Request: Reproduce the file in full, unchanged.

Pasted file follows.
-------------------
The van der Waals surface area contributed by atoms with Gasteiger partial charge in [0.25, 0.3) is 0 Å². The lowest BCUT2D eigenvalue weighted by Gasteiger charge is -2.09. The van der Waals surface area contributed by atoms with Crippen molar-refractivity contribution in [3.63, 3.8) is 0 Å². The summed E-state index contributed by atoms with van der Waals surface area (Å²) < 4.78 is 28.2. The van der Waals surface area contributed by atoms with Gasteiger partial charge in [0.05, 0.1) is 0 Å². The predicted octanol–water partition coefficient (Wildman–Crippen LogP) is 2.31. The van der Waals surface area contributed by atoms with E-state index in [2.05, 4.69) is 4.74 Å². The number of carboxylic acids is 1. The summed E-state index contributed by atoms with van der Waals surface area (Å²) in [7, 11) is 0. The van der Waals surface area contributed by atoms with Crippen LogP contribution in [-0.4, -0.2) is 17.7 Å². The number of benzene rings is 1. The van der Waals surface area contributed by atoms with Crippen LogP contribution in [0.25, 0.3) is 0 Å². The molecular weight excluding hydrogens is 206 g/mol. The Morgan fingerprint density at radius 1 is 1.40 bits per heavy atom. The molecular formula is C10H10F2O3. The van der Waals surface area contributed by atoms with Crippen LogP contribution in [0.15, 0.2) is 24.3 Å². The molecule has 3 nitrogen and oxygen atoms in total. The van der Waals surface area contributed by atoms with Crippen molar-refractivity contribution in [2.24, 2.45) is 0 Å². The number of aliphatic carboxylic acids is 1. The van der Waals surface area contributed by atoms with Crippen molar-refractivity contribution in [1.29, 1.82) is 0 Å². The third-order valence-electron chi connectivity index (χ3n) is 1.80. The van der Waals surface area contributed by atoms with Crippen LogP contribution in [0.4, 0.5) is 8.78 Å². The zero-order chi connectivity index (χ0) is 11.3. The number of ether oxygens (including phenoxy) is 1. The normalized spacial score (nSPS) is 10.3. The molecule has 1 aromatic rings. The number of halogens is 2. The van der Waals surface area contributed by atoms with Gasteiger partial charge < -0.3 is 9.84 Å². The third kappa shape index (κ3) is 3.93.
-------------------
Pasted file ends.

The van der Waals surface area contributed by atoms with Gasteiger partial charge in [0.25, 0.3) is 0 Å². The lowest BCUT2D eigenvalue weighted by Gasteiger charge is -2.09. The van der Waals surface area contributed by atoms with Crippen molar-refractivity contribution in [3.63, 3.8) is 0 Å². The summed E-state index contributed by atoms with van der Waals surface area (Å²) < 4.78 is 28.2. The van der Waals surface area contributed by atoms with Gasteiger partial charge in [0.05, 0.1) is 0 Å². The predicted octanol–water partition coefficient (Wildman–Crippen LogP) is 2.31. The van der Waals surface area contributed by atoms with E-state index in [2.05, 4.69) is 4.74 Å². The number of carboxylic acids is 1. The summed E-state index contributed by atoms with van der Waals surface area (Å²) in [7, 11) is 0. The van der Waals surface area contributed by atoms with Crippen LogP contribution in [-0.4, -0.2) is 17.7 Å². The number of benzene rings is 1. The van der Waals surface area contributed by atoms with Crippen LogP contribution in [0.25, 0.3) is 0 Å². The molecular weight excluding hydrogens is 206 g/mol. The Morgan fingerprint density at radius 1 is 1.40 bits per heavy atom. The molecular formula is C10H10F2O3. The van der Waals surface area contributed by atoms with Crippen LogP contribution in [0.15, 0.2) is 24.3 Å². The molecule has 3 nitrogen and oxygen atoms in total. The van der Waals surface area contributed by atoms with Crippen molar-refractivity contribution in [2.24, 2.45) is 0 Å². The number of aliphatic carboxylic acids is 1. The van der Waals surface area contributed by atoms with Crippen molar-refractivity contribution in [1.29, 1.82) is 0 Å². The third-order valence-electron chi connectivity index (χ3n) is 1.80. The van der Waals surface area contributed by atoms with Crippen LogP contribution in [0.4, 0.5) is 8.78 Å². The zero-order chi connectivity index (χ0) is 11.3. The number of ether oxygens (including phenoxy) is 1. The normalized spacial score (nSPS) is 10.3. The molecule has 1 aromatic rings. The number of halogens is 2. The van der Waals surface area contributed by atoms with Gasteiger partial charge < -0.3 is 9.84 Å². The third kappa shape index (κ3) is 3.93.